The technology behind recommendation engines
At any moment a suggested news story, vacation spot, movie, music, or book can pop up on our screens. Sales are driven by predicting the right match between items and users. Even as far back as 2013, 35% of the items customers purchased on Amazon and 75% of what people watched on Netflix came from recommended content.
If recommendations are way off target, they can alienate users, and make them move on to a different site. In order for suggestions to resonate with users, there needs to be a minimum amount of reliable data.
Here is a list of six top challenges faced when building a recommendation engine.
1. User cold start – Recommendation engines often use a form of collaborative filtering that collects and analyzes information about user preferences. For example, Amazon scans the user’s purchased or rated items and pairs them to similar items, which is called “item-based collaborative filtering”. If the user is new or there is very little activity on the web site, there can be insufficient data to make a prediction. In this case the system may rely on preferences of similar users. For instance, similar users could be based on friends and family, location, device, or even operating system which we all know may not be a good indicator of personal tastes. This problem is significant for e-commerce companies because if the early recommendations are off, users will leave the site without giving the company enough time to learn the user’s preferences to make better recommendations.
2. Product cold start – When a new item is added to inventory, there are no reviews, ratings, or previous purchases so the system has no information to use as a basis for recommendation. In this case the system needs to identify items that it considers similar and assume that the new product will have the same fans as similar products.
3. Need excessive computing power – If an item has a huge amount of interest, take for example the latest model of the iPhone, there can be a huge amount of data requiring a large amount of computing resources. In this case, data scientists may have to choose only a subset of data to limit cost of computation or computation time. This can negatively impact predictions.
4. Time delays – The relevance of the suggestion can be impacted by timing. The importance of speed differs based on the application. For example, movie and e-commerce recommendation systems can learn at a slower pace while a travel recommendation application is bound to change frequently, forcing a recommendation engine to make predictions in close to real-time based on new data. In this case, recommendations can fail because they just aren’t fast enough.
5. New item – Content-based recommendation systems make matches based on keywords for users and items. However, they typically are limited by a user’s existing tastes and cannot adjust for new items where there is no history of the user’s preferences. This approach keeps recommending items based on the user’s previous selections. This is especially problematic for news sites that need to recommend new relevant news articles.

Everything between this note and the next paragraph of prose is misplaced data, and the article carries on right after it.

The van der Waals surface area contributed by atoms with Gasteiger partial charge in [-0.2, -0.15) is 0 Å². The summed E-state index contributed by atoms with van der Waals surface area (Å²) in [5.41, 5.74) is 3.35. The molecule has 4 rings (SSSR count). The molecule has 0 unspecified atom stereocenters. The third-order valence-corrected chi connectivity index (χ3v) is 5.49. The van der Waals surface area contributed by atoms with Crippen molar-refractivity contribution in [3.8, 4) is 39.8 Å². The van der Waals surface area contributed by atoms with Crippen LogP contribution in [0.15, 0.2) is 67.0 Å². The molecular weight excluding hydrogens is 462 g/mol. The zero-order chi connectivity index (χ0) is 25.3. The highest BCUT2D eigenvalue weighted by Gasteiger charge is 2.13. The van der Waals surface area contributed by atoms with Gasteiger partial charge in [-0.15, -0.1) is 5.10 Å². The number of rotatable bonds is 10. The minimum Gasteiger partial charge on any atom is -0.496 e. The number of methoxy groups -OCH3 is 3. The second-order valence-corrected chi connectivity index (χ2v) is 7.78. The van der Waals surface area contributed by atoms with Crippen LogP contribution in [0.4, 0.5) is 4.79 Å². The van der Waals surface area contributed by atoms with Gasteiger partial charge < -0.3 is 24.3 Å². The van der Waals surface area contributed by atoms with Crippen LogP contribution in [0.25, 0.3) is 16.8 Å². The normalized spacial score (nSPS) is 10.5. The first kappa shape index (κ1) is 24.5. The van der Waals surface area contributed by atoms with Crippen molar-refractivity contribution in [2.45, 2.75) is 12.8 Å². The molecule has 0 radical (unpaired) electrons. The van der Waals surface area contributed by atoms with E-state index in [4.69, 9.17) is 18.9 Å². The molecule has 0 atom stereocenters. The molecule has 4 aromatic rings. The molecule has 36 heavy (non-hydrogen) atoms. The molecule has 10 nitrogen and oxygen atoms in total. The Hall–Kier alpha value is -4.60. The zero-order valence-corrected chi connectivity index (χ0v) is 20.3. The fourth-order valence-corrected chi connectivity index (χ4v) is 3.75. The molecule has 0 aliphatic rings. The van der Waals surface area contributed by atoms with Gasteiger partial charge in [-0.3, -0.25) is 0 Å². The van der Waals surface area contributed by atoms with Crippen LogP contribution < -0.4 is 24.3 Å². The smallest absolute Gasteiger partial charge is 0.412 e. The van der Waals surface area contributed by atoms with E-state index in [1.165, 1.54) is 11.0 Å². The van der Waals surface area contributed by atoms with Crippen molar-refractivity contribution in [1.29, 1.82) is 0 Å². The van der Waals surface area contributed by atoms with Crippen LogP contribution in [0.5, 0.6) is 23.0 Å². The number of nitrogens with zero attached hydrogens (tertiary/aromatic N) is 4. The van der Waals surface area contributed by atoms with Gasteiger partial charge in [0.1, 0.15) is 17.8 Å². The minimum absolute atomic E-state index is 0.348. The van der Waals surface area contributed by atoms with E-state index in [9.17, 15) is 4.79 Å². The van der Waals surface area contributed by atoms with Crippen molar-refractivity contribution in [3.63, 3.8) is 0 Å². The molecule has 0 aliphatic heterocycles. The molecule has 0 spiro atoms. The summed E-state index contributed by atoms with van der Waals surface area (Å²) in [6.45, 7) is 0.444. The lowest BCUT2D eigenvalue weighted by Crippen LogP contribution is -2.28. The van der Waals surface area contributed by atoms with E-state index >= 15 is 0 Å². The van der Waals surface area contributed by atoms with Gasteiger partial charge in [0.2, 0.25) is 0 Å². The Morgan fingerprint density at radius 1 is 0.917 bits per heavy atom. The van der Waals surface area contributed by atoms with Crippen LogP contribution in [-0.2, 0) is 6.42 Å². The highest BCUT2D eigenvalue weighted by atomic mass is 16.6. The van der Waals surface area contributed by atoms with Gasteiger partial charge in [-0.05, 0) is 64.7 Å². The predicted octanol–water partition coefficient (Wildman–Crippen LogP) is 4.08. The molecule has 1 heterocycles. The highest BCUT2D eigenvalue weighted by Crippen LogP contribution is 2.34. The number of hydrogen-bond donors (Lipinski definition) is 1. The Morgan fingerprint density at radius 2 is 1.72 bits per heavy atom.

6. Keyword confusion – Text analysis can introduce mistakes when the algorithm needs to identify keywords that are written differently for the same item. For example, a Jeep can be described as a car, SUV, or recreational vehicle. This is can especially problematic when defining different music genres. Recommendation engines are also challenged when the solution is multilingual and requires translating and comparing words and phrases in different languages.
Depending on the use case, recommendation engines need to be able to adapt quickly to new trends and have the ability to scale up quickly to process more data and output faster predictions. The best recommendation engines typically use a combination of collaborative filtering and content-based recommendations which helps the recommendation engine to overcome the weaknesses of having a single approach.
One way for developers to improve the accuracy of their recommendation engines is to use off-the-shelf pre-trained ML models that have already worked out all the bugs, and by investing in MLOps tools that can help speed up the process of operationalizing models that can regularly monitor these models.
Recommendations are here to stay, but to be productive and useful they require a minimum amount of reliable data. However, if we want to be offered content that truly interests us, we need to collaborate and make our preferences more transparent to the recommendation engines that are trying so hard to anticipate our needs. In order to make these recommendation engines more robust, we need to utilize the best programming tools, computational resources, and platforms to monitor and adjust quick adjustments to these engines.
Source of statistics: https://www.mckinsey.com/industries/retail/our-insights/how-retailers-can-keep-up-with-consumers